“It’s a bulb, they blow all the fucking time, I hope you’re not superstitious.”

As they get closer to the house you can hear the RTE news, muffled, through the window. She takes him by the hand and leads him around the back. They try the back door, it’s locked, There’s a window open, Ray climbs up, opens it and drops down into the kitchen , knocks a cup onto the ground and it smashes, He freezes for a few moments but nothing happens. He opens the door and she steps in.

They walk down the hallway, its dark, there’s a sacred heart flickering up on the wall. There is light and the sound of the TV coming from a room. They stop outside and look through.

“What the fuck do we do now? Furious whispering.

“We do this.” She pushes the door open; he is sitting with his back to them, glass of whiskey in his hand, almost empty bottle on the floor beside him. There’s a bishop on the tv screen, refusing to answer questions, a number of reporters following him.

“Evenin’ Father Sean, I see your boss is making the headlines again.” Ray is now standing behind her.  “Looks like you were all at it, company policy so to speak, a perk of the job? And I thought I was special; remember how you told me I was special?”

He stands up, staggering, confused…

“Sarah? Sarah, what are you doing here? How did you get in? Sarah, you’re confused, Sarah, my child..”

“Do not call me your child you dirty bastard.” She pulls the gun out and aims it at him. “Sit down here you prick.”

He doesn’t move.

“Sit down.” Less, calm, menacing. “Sit down now!” She walks over and thumps him in the face with her closed fist. He falls backwards. Ray follows her over, looking pretty freaked out himself.

“Get something to tie him up with Ray, the kitchen, some tape or something.” He doesn’t move.“Get fucking moving Ray.”

He leaves the kitchen. 25 Father Sean gets back up and sits, he’s rambling now and crying a bit.

“Please Sarah, for the love of God, please, why are you doing this?”

“Why, Why am I doing this? Why do you think Sean, why?” She puts the gun to the side of his head. “I should just pull the fucking trigger you know but it’d be too good for you, do you know what you’ve put me through all these years, I’ve been watching you, watching you looking at the kids every day in the playground and then getting up on your fucking pulpit every Sunday and preaching to the faithful, the fucking gombeens who still go. I don’t know who’s worse, you or them? It’s not like they don’t all know what’s going fucking on is it? Is it?”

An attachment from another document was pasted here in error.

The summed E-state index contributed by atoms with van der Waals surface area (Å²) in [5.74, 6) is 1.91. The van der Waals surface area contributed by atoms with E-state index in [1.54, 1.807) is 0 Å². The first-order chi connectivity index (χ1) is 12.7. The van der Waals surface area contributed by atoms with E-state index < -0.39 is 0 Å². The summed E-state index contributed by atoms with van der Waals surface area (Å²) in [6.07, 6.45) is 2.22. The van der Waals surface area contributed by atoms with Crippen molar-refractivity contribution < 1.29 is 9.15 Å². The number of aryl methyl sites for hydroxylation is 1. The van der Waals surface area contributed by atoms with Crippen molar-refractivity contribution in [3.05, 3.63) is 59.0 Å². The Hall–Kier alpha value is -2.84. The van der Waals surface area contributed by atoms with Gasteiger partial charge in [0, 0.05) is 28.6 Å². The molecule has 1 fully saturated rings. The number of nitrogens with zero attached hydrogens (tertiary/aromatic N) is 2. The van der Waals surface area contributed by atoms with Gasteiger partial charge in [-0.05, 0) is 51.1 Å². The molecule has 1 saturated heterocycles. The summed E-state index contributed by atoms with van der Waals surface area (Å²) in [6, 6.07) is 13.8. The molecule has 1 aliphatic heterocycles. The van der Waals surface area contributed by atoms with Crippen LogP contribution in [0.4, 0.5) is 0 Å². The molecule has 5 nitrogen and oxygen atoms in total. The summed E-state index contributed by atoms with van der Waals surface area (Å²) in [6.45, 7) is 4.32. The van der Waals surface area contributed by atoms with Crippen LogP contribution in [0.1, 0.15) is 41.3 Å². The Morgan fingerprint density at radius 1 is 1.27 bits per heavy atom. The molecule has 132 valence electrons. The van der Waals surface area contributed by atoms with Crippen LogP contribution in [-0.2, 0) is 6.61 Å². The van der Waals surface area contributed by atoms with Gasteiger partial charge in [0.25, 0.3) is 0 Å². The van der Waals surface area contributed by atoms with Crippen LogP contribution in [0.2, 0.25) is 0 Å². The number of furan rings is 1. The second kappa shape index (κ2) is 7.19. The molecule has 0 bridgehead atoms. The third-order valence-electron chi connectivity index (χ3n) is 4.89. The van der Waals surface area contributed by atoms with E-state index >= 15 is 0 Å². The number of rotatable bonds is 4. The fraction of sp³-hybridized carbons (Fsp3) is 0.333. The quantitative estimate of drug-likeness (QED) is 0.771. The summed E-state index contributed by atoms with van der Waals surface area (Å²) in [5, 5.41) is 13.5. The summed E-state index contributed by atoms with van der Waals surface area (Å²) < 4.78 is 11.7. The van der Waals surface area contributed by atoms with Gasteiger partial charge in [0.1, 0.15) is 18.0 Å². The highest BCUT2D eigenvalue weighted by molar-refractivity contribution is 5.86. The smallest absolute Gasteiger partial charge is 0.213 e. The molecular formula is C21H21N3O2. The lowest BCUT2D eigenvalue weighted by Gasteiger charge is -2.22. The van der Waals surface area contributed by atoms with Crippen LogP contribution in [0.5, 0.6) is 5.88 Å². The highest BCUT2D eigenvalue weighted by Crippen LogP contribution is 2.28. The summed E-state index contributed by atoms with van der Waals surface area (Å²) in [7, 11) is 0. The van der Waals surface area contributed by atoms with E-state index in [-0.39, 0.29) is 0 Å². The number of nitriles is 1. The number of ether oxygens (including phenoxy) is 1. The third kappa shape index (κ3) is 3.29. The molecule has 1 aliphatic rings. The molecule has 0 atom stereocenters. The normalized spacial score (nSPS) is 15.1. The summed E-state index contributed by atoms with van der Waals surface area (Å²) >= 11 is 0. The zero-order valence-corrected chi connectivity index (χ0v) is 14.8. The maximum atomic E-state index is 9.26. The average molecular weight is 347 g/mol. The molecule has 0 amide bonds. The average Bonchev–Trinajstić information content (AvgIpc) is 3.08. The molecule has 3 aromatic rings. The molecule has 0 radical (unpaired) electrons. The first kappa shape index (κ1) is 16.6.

She whacks him over the head with the butt of the gun. He’s sobbing now, holds his hand up over his head, blood running down the side of his face. Ray catches her arm and she’s about to hit him again.

The padre starts to shout. Ray tells him to shut up

“Ray? Ray? Is that you…”

“Shut up or make no mistake we will kill you stone dead.”

Ray finishes taping him up to the chair, gags him. Sarah is walking around the room taking family photos off the wall and smashing them, The Virgin Mary, Elvis, and JFK. Are You Lonesome Tonight? Sarah continues to pace the floor.

“So are you sorry Sean? Are you sorry for what you done? Bless me father for I have sinned, did you go to confession to Bishop O’Connell there? Did he forgive you? Did your God forgive you? Is the whiskey keeping the demons at bay? Are you sleeping well? Are you still doing it?”

She stops in front of him. Pulls the tape off his mouth, he gasps in pain. She slaps him hard.

“Tell me Sean, tell me.” She goes up close, eye to eye, lip to lip. “Do you like that Sean, do you?” She kisses him. He whimpers. “Although you never really liked it face to face did you? And I’m well on the wrong side of twelve now. Are you sorry Sean? Please tell me you’re sorry.”

He says nothing; she shoves the gun into his mouth.

“Tell me now Sean or I’ll blow you to kingdom come. Confess.”

He screams that he’s sorry and then goes silent, sucking in snot, blood and tears. Oh you’d nearly feel sorry for him. Nearly.

“Goodnight Sean, sweet dreams uncle.”

She pulls the trigger.

*Who the fuck is Ray? That’s not important right now. Have patience.


So Tooler, what do you think?”

“Think boss?”

“Yeah, look, I know that’s not what they pay us for but..”

“What do I think about wading through rivers of piss and Guinness at 11 o’clock in the morning on Paddy’s Day? What do I think of having to work on the one day of the year that gives every fucking alcoholic an excuse to start drinking at breakfast time? It couldn’t be more apt, could it boss? A real celebration of Irishness. It’s the walking dead.”

He trails off as a drunk shambles up to him, vomit down his shirt, suspicious dark stains down his trousers, he puts his hand out and mumbles something about fags. McGivney decks him in one smooth movement, barely looking around to watch him to crash to the ground. Nobody could be certain the guy even notices he’s not upright anymore. People step over him or trip over him. Nobody stops, nobody gives a shit.